First 2B Alive Summit Attracts 200 Attendees from North America; Experts Focused on Opportunities in Mexico for Retirees

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The 2B Alive Assisted Living Summit in La Jolla, Calif., recently attracted more than 200 industry leaders to discuss opportunities for American retirees in Mexico and the growing retirement community industry in Mexico. Sponsored by the Mexican Association of Retirement Communities (AMAR), the Assisted Living Summit focused on building a greater quality of life in Mexico for the world's retirees.

Inspired by the wave of 76 million Baby Boomers who will be retiring over the next few years, the 2B Alive Assisted Living Summit in La Jolla, Calif., in early May attracted more than 200 industry leaders to discuss opportunities for American retirees in Mexico. Sponsored by the Mexican Association of Retirement Communities (AMAR), the Assisted Living Summit focused on building a greater quality of life in Mexico for the world's retirees.

According to officials from AMAR, approximately 1 million Americans currently reside in Mexico. A recent research study conducted by the University of Texas indicates that the average age of Americans living in Mexico is nearly 68 years old, with 94 percent of them Caucasian and 71 percent of them still vote in U.S. elections. The study showed that retirees in Mexico contemplated the move for five years and end up living in Mexico for eight to 10 years. Reasons cited were the low cost of living and the climate.

Held at the Estancia Hotel in La Jolla, the inaugural 2B Alive Summit included speakers from Canada, the United States and Mexico. Mitch Creekmore, a Texan by birth who now works in Mexico for Stewart Title and author of "How to Cash in on Real Estate in Mexico," said new tax incentives have been created in Mexico to attract real estate developers from the U.S. to Mexico to be operators of resorts and retirement facilities. He also said that stringent foreign investment laws in Mexico protect foreign money that is invested in the country.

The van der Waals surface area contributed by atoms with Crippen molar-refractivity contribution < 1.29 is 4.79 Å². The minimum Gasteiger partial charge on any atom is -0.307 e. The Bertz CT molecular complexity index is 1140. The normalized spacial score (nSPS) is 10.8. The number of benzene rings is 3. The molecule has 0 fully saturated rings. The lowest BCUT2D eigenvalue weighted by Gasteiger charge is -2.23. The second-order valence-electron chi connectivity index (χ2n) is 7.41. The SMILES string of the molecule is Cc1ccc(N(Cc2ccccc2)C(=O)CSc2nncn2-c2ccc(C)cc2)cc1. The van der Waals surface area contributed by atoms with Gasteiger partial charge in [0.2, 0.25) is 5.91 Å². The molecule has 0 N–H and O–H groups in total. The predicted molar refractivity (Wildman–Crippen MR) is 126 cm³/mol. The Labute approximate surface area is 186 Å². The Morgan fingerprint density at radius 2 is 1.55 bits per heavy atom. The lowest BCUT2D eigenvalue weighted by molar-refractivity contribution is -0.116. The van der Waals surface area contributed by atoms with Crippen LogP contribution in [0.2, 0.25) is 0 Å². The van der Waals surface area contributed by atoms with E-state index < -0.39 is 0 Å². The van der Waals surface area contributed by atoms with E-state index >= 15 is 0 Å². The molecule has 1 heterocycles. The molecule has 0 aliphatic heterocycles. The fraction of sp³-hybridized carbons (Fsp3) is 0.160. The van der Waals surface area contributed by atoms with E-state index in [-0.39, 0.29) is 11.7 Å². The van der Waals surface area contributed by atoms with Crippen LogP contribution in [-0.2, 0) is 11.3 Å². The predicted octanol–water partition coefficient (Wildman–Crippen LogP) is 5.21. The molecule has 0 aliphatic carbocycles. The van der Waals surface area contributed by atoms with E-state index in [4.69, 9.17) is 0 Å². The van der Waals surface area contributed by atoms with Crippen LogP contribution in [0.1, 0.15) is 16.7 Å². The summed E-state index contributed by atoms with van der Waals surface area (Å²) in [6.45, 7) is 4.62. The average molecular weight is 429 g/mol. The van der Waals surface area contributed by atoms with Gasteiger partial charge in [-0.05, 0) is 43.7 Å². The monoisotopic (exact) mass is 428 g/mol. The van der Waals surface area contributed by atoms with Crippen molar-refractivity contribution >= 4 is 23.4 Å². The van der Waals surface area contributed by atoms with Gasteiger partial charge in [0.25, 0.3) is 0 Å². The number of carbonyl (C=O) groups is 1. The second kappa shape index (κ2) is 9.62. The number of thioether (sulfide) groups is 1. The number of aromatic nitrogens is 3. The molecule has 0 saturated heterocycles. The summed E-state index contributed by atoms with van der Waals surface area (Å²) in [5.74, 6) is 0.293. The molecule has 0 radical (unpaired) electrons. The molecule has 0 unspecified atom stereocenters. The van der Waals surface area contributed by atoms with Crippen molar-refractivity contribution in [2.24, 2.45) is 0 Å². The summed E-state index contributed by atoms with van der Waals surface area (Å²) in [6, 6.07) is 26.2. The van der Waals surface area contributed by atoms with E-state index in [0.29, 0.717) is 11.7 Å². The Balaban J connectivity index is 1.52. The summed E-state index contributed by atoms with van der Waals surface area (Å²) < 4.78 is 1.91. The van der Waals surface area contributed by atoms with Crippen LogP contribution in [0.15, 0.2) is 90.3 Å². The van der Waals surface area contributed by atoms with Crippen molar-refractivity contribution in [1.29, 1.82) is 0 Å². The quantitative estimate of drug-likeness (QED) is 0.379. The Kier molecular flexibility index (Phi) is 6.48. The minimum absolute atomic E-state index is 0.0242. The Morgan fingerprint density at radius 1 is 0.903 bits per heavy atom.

According to Chuck Kinder of Golf Publishing International magazine, another speaker at the conference, Mexico is the No. 1 golf destination for Americans and Canadians. He added that $300 billion in real estate is currently in development in Mexico and one third of it is in golf course communities.

Many of the speakers at the conference agreed that infrastructure is the top necessity in Mexico in order to take care of the retirees already in Mexico and those to come. This infrastructure includes airport expansions, more highways and more hospitals and medical facilities on par with those in the United States.

"Our goal is to promote Mexico as a place to retire and to attract interest in a senior housing and care industry that's just beginning to develop," said Javier Godinez-Villegas, president and CEO of the Mexican Association of Retirement Communities. "The 2BAlive conference brought together entrepreneurs, investors, developers, landowners and operators to network, share information, form new business relationships and to discuss how investments in this industry can be brought to Mexico. It was a huge success."

"I'm delighted to see this industry mature," said Paul O'Sullivan, who developed a binational public health policy project implemented in five Mexican and four U.S. states and was another speaker at the summit. "With demand for top-quality assisted living communities clearly outstripping supply in the United States, there are dynamic opportunities in international real estate development and resort health care services throughout Mexico that Americans are going to want to hear about."

The Mexican Association of Retirement Communities is a non-profit organization committed to creating a future for senior living in Mexico that gives new meaning to retirement. AMAR continuously raises the bar for operational excellence, paving the way for active adults to enjoy life after retirement through independent and assisted living opportunities that offer a sense of freedom, trust, well being and security. The organization serves as a link for active seniors and their advocates, to inform them and advice them on high quality lifestyles, access to services, and to help anybody in need of assistance with their long-term care in Mexico. For more information, visit http://www.amar.org.mx/.

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